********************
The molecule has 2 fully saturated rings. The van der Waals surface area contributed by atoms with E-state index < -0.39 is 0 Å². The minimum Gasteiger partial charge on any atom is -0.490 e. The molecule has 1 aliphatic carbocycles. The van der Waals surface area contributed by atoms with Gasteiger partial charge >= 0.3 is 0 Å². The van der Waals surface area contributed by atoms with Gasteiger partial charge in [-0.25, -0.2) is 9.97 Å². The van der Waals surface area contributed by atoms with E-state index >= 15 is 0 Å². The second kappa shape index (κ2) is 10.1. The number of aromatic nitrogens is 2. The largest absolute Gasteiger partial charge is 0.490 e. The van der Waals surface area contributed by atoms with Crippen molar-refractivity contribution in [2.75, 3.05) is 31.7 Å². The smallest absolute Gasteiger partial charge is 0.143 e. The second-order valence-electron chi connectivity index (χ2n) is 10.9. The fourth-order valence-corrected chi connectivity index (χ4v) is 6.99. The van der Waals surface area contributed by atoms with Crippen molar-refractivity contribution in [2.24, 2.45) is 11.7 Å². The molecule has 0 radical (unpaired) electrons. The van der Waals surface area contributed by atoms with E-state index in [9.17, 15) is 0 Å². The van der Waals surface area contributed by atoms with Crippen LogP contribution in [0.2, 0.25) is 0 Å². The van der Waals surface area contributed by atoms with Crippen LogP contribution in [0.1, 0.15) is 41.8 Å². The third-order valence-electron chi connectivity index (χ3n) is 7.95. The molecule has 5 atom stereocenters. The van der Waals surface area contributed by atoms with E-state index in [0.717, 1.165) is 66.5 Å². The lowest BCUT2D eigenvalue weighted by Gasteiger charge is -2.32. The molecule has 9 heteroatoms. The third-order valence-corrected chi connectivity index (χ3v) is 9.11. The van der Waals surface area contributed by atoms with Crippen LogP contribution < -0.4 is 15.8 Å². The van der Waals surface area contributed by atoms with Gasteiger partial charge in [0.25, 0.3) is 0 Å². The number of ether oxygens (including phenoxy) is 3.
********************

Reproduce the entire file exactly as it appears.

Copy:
The molecule has 2 fully saturated rings. The van der Waals surface area contributed by atoms with E-state index < -0.39 is 0 Å². The minimum Gasteiger partial charge on any atom is -0.490 e. The molecule has 1 aliphatic carbocycles. The van der Waals surface area contributed by atoms with Gasteiger partial charge >= 0.3 is 0 Å². The van der Waals surface area contributed by atoms with Gasteiger partial charge in [-0.25, -0.2) is 9.97 Å². The van der Waals surface area contributed by atoms with E-state index >= 15 is 0 Å². The second kappa shape index (κ2) is 10.1. The number of aromatic nitrogens is 2. The largest absolute Gasteiger partial charge is 0.490 e. The van der Waals surface area contributed by atoms with Crippen molar-refractivity contribution in [2.75, 3.05) is 31.7 Å². The smallest absolute Gasteiger partial charge is 0.143 e. The second-order valence-electron chi connectivity index (χ2n) is 10.9. The fourth-order valence-corrected chi connectivity index (χ4v) is 6.99. The van der Waals surface area contributed by atoms with Crippen molar-refractivity contribution in [2.24, 2.45) is 11.7 Å². The molecule has 0 radical (unpaired) electrons. The van der Waals surface area contributed by atoms with E-state index in [9.17, 15) is 0 Å². The van der Waals surface area contributed by atoms with Crippen LogP contribution in [0.2, 0.25) is 0 Å². The van der Waals surface area contributed by atoms with Crippen LogP contribution in [0.1, 0.15) is 41.8 Å². The third-order valence-electron chi connectivity index (χ3n) is 7.95. The molecule has 5 atom stereocenters. The van der Waals surface area contributed by atoms with E-state index in [0.717, 1.165) is 66.5 Å². The lowest BCUT2D eigenvalue weighted by Gasteiger charge is -2.32. The molecule has 9 heteroatoms. The third-order valence-corrected chi connectivity index (χ3v) is 9.11. The van der Waals surface area contributed by atoms with Crippen LogP contribution < -0.4 is 15.8 Å². The van der Waals surface area contributed by atoms with Gasteiger partial charge in [0.25, 0.3) is 0 Å². The number of ether oxygens (including phenoxy) is 3.